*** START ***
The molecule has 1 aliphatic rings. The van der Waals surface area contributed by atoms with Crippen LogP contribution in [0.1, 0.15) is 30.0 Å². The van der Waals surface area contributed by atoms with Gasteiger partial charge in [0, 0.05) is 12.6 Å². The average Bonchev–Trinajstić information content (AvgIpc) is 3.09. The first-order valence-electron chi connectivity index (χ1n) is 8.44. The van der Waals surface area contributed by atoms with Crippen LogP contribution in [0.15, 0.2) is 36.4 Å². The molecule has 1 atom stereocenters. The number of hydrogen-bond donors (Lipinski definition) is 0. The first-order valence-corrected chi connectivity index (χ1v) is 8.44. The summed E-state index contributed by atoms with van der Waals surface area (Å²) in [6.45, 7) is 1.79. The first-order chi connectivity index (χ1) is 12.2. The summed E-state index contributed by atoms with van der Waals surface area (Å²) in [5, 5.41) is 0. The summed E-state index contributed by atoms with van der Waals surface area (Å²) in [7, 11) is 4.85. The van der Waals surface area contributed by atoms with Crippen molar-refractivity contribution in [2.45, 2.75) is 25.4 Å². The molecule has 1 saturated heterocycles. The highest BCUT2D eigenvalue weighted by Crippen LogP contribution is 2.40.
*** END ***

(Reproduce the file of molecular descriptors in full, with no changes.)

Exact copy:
The molecule has 1 aliphatic rings. The van der Waals surface area contributed by atoms with Crippen LogP contribution in [0.1, 0.15) is 30.0 Å². The van der Waals surface area contributed by atoms with Gasteiger partial charge in [0, 0.05) is 12.6 Å². The average Bonchev–Trinajstić information content (AvgIpc) is 3.09. The first-order valence-electron chi connectivity index (χ1n) is 8.44. The van der Waals surface area contributed by atoms with Crippen LogP contribution in [0.15, 0.2) is 36.4 Å². The molecule has 1 atom stereocenters. The number of hydrogen-bond donors (Lipinski definition) is 0. The first-order valence-corrected chi connectivity index (χ1v) is 8.44. The summed E-state index contributed by atoms with van der Waals surface area (Å²) in [6.45, 7) is 1.79. The first-order chi connectivity index (χ1) is 12.2. The summed E-state index contributed by atoms with van der Waals surface area (Å²) in [5, 5.41) is 0. The summed E-state index contributed by atoms with van der Waals surface area (Å²) in [7, 11) is 4.85. The van der Waals surface area contributed by atoms with Crippen molar-refractivity contribution in [2.45, 2.75) is 25.4 Å². The molecule has 1 saturated heterocycles. The highest BCUT2D eigenvalue weighted by Crippen LogP contribution is 2.40.